5 questions for Upper Nyack's Joe Alessi, N.Y. Philharmonic trombonist; globetrotting principal trombone player close to home Monday
Published by The Journal News / LoHud.com
Written by Peter D. Kramer
If you go
What: New York Philharmonic Brass Quintet.
Who: Josef Burgstaller, Philip Myers, Joseph Alessi, Alan Baer and Ethan Bensdorf.
When: 7:30 p.m. Dec. 9.
Where: Temple Beth Torah, 330 N. Highland Ave., Upper Nyack
Tickets: $25 general admission/$20 temple member/$15 students.
As principal trombone for the New York Philharmonic and a sought-after soloist, Upper Nyack's Joe Alessi has traveled the world. But he won't have to even pack up his horn for his concert on Monday, when Alessi and the Philharmonic's Principal Brass players come to Temple Beth Torah for a holiday concert. A production of ArtsRock, the concert will feature some of the planet's best brass players: Josef Burgstaller, Philip Myers, Alan Baer, Ethan Bensdorf and Alessi.
"I think I can walk to the concert," Alessi says. "It's a beautiful building and the acoustics are terrific. I'm hoping that somehow I can do some other projects there down the road."
Alessi, who teaches at Juilliard while keeping up a busy performance schedule, chatted from his home in Upper Nyack, where he has lived since 1992.
1. You have played around the globe. Do audiences differ from one country to another?
"We just did a concert in northern Italy, actually in South Tyrol and this one town, Merano. The difference in the way the audience behaves, from town to town or region to region is really dramatic. Sometimes, after the concert, they'll say 'I really enjoyed that,' but if you glanced out into the audience, they'd look like they were asleep. They're not. They're listening intently. On the same tour, we went to Ossiach, Austria, in the middle of the Alps. We did the same program and played it about the same, and the audience really reacted in a loud way and you could tell they were a really outgoing people. Everybody listens the same way, but their emotional reaction is much different."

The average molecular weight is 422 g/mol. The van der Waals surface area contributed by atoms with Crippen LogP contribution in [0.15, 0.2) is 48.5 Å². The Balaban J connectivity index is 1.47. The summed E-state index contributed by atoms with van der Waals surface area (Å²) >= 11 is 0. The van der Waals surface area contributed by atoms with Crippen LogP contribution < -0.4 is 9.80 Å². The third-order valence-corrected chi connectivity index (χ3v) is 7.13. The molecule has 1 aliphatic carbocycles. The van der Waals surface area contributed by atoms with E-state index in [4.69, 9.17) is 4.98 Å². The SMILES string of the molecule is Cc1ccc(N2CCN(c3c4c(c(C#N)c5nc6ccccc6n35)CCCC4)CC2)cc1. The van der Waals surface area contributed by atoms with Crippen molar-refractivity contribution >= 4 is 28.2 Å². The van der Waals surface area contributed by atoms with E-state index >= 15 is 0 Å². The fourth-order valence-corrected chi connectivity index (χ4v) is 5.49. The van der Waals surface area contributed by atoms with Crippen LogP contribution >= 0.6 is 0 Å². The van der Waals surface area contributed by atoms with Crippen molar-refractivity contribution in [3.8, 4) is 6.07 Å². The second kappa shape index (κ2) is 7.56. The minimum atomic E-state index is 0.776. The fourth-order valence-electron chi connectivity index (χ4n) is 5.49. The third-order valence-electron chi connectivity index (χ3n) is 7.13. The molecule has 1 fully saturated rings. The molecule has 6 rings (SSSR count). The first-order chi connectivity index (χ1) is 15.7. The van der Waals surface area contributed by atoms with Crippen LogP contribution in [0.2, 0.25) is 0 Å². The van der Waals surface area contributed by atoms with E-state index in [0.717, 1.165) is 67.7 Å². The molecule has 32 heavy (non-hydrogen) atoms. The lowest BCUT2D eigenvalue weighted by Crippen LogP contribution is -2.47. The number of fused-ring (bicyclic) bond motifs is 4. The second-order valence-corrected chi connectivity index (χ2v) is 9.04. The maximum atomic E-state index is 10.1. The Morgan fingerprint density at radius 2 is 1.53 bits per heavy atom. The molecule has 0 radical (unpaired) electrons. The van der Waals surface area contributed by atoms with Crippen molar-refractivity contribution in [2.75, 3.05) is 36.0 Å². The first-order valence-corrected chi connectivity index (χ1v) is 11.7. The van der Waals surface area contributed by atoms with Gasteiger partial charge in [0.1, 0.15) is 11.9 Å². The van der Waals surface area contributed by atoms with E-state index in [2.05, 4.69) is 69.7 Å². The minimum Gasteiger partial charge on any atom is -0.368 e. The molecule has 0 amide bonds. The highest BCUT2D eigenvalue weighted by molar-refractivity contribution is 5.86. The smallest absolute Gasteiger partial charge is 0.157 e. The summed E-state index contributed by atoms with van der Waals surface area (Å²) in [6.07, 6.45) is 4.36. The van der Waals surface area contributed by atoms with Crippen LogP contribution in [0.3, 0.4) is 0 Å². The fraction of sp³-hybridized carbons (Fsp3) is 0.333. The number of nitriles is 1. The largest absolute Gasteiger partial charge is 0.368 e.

2. You have played pieces that have been written specifically for you.
"Yes, I've had a lot of pieces written for me and there are three this year that I'll be premiering. One just showed up today from a composer, commissioned by the New York Philharmonic, for solo trombone. I'll be practicing that till June. It's by Eric Nathan. He's from Larchmont but lives in Italy. We'll premiere it at the Philharmonic's biennial concerts in June. This piece requires me to take off one of the tuning slides and play without it. The music will come out the bell, like it usually does, but you'll hear a wierd sound coming out the back of the trombone."
3. Almost like an exhaust pipe?
"Exactly. It sounds like it's two instruments playing. You're still moving the hand slide, but it comes out another pipe. I've practiced it a little bit. This is good. It'll give me something to do."
4. Have you met Eric Nathan?
"He's in Italy, so we had a session on Skype. He wanted to know what I like to do, what sounds good on the instrument, what contemporary techniques I like to use. He doesn't play a trombone, but he bought one and learned it just to see what's possible on the instrument."
5. What's on your set list for Dec. 9?
"A lot of the music we play is arranged by Robert Elkjer. Bob and I grew up together in San Rafael, Calif., and all these years we've been friends and a lot of things you'll hear in Nyack were arranged by him. The first half is some classical pieces mixed in with some tangos. Then we go into a Latin American suite. The second half is favorite carols, jazzed up by Mr. Elkjer. We're not as elaborate as the Canadian Brass, but we put a good show on and we're happy to have guest trumpeter Josef Burgstaller with us."